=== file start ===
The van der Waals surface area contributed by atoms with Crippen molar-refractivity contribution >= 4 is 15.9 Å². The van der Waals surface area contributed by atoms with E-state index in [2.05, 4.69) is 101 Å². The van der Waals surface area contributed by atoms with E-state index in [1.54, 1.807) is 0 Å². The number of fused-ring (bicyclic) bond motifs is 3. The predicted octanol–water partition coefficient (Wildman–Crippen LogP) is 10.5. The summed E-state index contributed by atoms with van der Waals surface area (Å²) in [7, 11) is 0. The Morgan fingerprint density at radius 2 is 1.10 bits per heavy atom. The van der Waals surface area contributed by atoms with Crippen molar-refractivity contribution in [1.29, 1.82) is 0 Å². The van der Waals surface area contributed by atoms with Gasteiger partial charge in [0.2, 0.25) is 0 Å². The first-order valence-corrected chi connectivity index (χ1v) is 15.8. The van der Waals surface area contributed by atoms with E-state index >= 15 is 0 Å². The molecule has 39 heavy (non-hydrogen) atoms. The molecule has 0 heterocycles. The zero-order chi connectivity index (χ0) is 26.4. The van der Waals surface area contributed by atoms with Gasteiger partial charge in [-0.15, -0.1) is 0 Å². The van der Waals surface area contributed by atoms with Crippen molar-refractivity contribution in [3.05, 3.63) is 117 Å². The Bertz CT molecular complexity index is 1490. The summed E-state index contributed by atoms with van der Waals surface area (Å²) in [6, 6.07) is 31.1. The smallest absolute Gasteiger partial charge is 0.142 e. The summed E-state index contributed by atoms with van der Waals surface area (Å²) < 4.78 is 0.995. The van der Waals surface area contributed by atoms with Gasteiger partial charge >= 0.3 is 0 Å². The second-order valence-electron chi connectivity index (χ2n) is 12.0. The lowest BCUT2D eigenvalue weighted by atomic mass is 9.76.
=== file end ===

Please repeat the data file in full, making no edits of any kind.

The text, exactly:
The van der Waals surface area contributed by atoms with Crippen molar-refractivity contribution >= 4 is 15.9 Å². The van der Waals surface area contributed by atoms with E-state index in [2.05, 4.69) is 101 Å². The van der Waals surface area contributed by atoms with E-state index in [1.54, 1.807) is 0 Å². The number of fused-ring (bicyclic) bond motifs is 3. The predicted octanol–water partition coefficient (Wildman–Crippen LogP) is 10.5. The summed E-state index contributed by atoms with van der Waals surface area (Å²) in [7, 11) is 0. The Morgan fingerprint density at radius 2 is 1.10 bits per heavy atom. The van der Waals surface area contributed by atoms with Crippen molar-refractivity contribution in [1.29, 1.82) is 0 Å². The van der Waals surface area contributed by atoms with Gasteiger partial charge in [0.2, 0.25) is 0 Å². The first-order valence-corrected chi connectivity index (χ1v) is 15.8. The van der Waals surface area contributed by atoms with E-state index >= 15 is 0 Å². The molecule has 39 heavy (non-hydrogen) atoms. The molecule has 0 heterocycles. The zero-order chi connectivity index (χ0) is 26.4. The van der Waals surface area contributed by atoms with Gasteiger partial charge in [-0.15, -0.1) is 0 Å². The van der Waals surface area contributed by atoms with Crippen molar-refractivity contribution in [3.05, 3.63) is 117 Å². The Bertz CT molecular complexity index is 1490. The summed E-state index contributed by atoms with van der Waals surface area (Å²) in [6, 6.07) is 31.1. The smallest absolute Gasteiger partial charge is 0.142 e. The summed E-state index contributed by atoms with van der Waals surface area (Å²) < 4.78 is 0.995. The van der Waals surface area contributed by atoms with Gasteiger partial charge >= 0.3 is 0 Å². The second-order valence-electron chi connectivity index (χ2n) is 12.0. The lowest BCUT2D eigenvalue weighted by atomic mass is 9.76.